Taking in the mountains, dates, and palm trees while sitting on the steps, listening and watching the gurgles of water from the waterfall, I smile while thinking how soothing nature is. I’m chatting with one of the locals at Wadi Tiwi in Oman, while he’s waiting for some tourists to finish swimming.
He asks me, ‘Why aren’t you working today?’ I laugh and say, ‘I do not have to teach today.’ Two minutes later, another local arrives with two tourists, and he asks me the same question. He disappears down the stairs to show his group the rope they need to descend five metres into the first turquoise-coloured wadi — a pool of water.
Welcome to Wadi Tiwi, about 25 minutes north of Sur. It is known for its waterfall, and there are a few ways to reach it. Some drive about 15 minutes to the top of Mibam Village and then walk down nearly 300 cement steps with lush date, banana, and mango trees on either side. Others park halfway at Sima Village and walk through farms or on another path, which requires going around boulders on a loose rocky trail with some parts flat and some hiking uphill.
My friends and I usually like to park at the bottom and challenge ourselves with a 14 km return trip by hiking along the road with steep hills and mountains in our background. Or we take shortcuts through farms that contain fruit trees, like papaya and banana, as well as date trees. The only sounds sometimes are chirping, crowing, and croaking, allowing one to relax and forget about everything.
We also take the loose rocky path after Sima to reach Mibam. Pausing and looking down at the boulders, shrubs between rocks, palm and date trees, and glimpses of small pools of water while hearing faint burbles echoing from afar has this hypnotic effect. Nature pulls one in, saying, ‘You’ve got this’, while the waterfall continues, ‘See you in about 45 minutes.’
The locals always smile when passing them, saying ‘Salim Alikum’ (hello). When reaching the halfway mark of Sima Village, there are usually dates and coffee for everyone to enjoy. Roughly 14 white and beige squared homes are here, with some traditional ones built with mud and bricks. Six or seven date trees peek over the white cement wall on the other side of the houses. One will see farms below the wall with flourishing banana and papaya trees.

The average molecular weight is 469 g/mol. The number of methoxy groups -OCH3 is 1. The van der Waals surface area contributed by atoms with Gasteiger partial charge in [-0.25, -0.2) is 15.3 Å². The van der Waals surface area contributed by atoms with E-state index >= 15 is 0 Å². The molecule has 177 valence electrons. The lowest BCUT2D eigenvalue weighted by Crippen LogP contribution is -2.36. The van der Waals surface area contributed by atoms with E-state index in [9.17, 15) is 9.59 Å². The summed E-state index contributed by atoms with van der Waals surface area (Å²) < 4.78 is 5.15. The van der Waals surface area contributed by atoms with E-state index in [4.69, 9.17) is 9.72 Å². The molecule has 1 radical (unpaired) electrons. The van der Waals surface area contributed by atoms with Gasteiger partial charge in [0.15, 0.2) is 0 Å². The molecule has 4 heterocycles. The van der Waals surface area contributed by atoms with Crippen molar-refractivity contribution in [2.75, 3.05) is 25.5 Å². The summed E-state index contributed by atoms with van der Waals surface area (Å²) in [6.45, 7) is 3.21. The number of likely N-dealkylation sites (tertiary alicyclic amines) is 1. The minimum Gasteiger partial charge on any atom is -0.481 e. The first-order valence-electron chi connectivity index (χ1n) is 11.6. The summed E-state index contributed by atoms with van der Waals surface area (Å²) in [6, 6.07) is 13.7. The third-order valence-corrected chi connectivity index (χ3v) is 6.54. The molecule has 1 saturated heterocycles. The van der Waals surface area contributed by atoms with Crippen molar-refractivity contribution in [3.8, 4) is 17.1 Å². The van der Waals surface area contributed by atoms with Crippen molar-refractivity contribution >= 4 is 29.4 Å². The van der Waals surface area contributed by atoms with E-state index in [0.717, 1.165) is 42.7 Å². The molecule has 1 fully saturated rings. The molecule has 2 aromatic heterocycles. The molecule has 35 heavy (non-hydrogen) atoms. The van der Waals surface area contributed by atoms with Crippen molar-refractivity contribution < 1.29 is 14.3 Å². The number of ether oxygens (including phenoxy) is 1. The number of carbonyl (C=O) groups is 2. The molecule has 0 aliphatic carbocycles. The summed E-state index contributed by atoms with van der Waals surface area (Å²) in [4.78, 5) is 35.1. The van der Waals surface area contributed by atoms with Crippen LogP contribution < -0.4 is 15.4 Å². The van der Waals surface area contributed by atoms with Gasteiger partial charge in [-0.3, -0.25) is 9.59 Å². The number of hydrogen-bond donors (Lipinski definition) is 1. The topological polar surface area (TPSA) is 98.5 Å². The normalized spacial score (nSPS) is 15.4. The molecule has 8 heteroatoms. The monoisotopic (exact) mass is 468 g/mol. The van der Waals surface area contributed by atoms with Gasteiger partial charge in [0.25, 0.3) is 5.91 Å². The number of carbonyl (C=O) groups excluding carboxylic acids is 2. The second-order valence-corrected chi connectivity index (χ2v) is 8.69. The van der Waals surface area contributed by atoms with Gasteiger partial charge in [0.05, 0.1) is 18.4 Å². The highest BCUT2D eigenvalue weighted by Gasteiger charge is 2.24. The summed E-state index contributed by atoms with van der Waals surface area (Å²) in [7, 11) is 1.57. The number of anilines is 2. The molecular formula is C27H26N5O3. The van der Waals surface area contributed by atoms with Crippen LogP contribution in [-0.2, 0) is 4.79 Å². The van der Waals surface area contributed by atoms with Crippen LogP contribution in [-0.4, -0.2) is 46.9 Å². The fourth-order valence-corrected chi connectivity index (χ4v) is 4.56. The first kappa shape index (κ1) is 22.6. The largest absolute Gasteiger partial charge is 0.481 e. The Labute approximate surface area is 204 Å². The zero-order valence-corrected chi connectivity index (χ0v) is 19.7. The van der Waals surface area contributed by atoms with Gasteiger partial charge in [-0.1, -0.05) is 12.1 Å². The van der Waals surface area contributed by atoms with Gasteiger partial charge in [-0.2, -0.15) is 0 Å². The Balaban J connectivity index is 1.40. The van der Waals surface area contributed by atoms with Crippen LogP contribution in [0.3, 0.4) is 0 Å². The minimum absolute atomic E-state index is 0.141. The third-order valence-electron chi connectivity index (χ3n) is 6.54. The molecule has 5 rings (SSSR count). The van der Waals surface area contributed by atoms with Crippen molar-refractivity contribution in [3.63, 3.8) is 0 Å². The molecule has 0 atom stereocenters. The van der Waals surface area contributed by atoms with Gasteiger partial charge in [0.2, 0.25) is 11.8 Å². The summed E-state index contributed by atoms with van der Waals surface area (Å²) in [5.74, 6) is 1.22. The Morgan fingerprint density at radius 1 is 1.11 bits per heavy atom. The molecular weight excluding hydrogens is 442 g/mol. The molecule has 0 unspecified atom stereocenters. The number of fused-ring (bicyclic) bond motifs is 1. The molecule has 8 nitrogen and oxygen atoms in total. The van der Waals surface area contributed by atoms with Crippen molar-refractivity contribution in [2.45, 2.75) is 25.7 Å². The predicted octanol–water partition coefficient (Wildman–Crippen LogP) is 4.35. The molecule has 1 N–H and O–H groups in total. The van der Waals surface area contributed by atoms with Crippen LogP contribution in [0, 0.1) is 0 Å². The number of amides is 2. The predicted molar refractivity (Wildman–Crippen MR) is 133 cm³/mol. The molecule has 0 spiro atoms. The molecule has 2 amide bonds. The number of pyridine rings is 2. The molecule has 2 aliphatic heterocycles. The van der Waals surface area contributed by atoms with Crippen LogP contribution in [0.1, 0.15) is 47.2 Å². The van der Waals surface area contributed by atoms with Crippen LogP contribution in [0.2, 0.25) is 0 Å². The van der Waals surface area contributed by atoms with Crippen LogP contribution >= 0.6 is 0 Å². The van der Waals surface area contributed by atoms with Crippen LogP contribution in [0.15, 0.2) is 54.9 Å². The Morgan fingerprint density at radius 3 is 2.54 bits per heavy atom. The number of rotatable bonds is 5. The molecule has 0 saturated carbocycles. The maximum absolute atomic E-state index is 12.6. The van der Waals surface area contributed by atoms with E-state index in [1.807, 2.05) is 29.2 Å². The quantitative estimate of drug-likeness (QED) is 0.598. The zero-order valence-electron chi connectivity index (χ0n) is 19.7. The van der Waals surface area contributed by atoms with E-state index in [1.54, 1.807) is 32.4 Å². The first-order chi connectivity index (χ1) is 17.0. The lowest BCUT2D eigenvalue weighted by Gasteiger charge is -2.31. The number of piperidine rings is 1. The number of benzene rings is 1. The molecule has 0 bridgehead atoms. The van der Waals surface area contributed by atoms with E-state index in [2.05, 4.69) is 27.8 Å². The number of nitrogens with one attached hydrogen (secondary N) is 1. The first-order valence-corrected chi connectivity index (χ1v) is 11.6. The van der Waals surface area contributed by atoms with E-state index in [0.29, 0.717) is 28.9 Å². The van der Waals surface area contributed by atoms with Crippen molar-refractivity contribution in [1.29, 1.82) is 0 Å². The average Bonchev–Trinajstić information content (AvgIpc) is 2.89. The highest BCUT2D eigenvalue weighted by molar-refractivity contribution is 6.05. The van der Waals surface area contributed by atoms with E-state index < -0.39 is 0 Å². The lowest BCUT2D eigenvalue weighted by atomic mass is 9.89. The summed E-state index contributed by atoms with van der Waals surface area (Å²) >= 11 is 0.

My friends and I have had Iftar, the first meal after breaking fast during Ramadan in Sima village, and we have had others invite us to rest, have coffee and dates before hiking back to our car. On one of my first visits, some women at Mibam Village asked my friends and me to take a break. They gave us Sewaiya — a sweet vermicelli noodle with hints of sugar and rose water; fruit, dates, and coffee. We felt grateful for this kind gesture.
When I think I have taken all the routes inside Tiwi, I seem to stumble on a new path. Once, my friend and I were walking and came upon a turquoise and sea-blue pool of water. The large palm trees covered the glistening surface, almost as if the leaves were hugging and protecting this boxed-shaped pool.
A local sitting down told us that we could swim here anytime. I did not want to leave this peaceful spot with the music of only chirping and croaking. The trees’ reflection in the water, with slight glimpses of mountains in the background, was incredible. I told myself this would be an excellent spot to meditate and relax.
Wadi Tiwi is undoubtedly a special place. When I need nature, want to exercise, or feel stressed, this is the first place I visit. It is as if the scenery is looking at me and whispering, ‘Welcome back. We know you will feel refreshed after your visit.’ Something is calming about seeing the significant date and palm trees or climbing around the unusually shaped boulders. A bonus is the waterfall, which removes any aches when setting foot inside the turquoise pool. The droplets pounding on one’s shoulders make for an excellent massage.
No matter how often I come here, I am always fascinated when I walk along the filaj, a type of underground system that transports water through canals. While I get my phone out for a photo, I laugh and think, ‘How many pictures do I have of this filaj or other scenes from Tiwi?’ It still does not prevent me from clicking away.
I asked four frequent visitors and one local from Sima Village what makes Tiwi unique.
‘A hike here gave me a better workout than going regularly to gyms. The fresh air and greenery are a bonus.’ Tung Chi
‘Wadi Tiwi contains farms, trees, stunning landscapes, freshwater, and old residential villages.’ Mohammed
‘It is the perfect blend of physical activity, the wonders of nature, and vibrant colours that nourish the body, mind, and soul.’ Kerissa
‘Tiwi has its own magic and amazes me every time I set foot on its trail. I feel detached from reality.’ Khadija
‘It is one of those places that seems like it should not be real. It has this feel as if it were trapped in time.’ Koketso
In addition to Wadi Tiwi’s hospitality, one will find this generosity anywhere. On other hikes, locals have given us food, such as mandazi — a type of triangular-shaped fried bread, and halwa — a sticky, jelly-like sweet mixed with ghee, sugar, cornstarch, and sometimes cardamom. Expect people to welcome you and say, ‘Oman is your home.’ The hospitality is endless.
As for Tiwi, the mystical wonder continues to surprise me, and each visit feels like my first time. The friendly and hospitable locals, the refreshing waterfall, and the scenery make this a remarkable place. As I plan my next visit, I get giddy thinking about what discoveries I will make.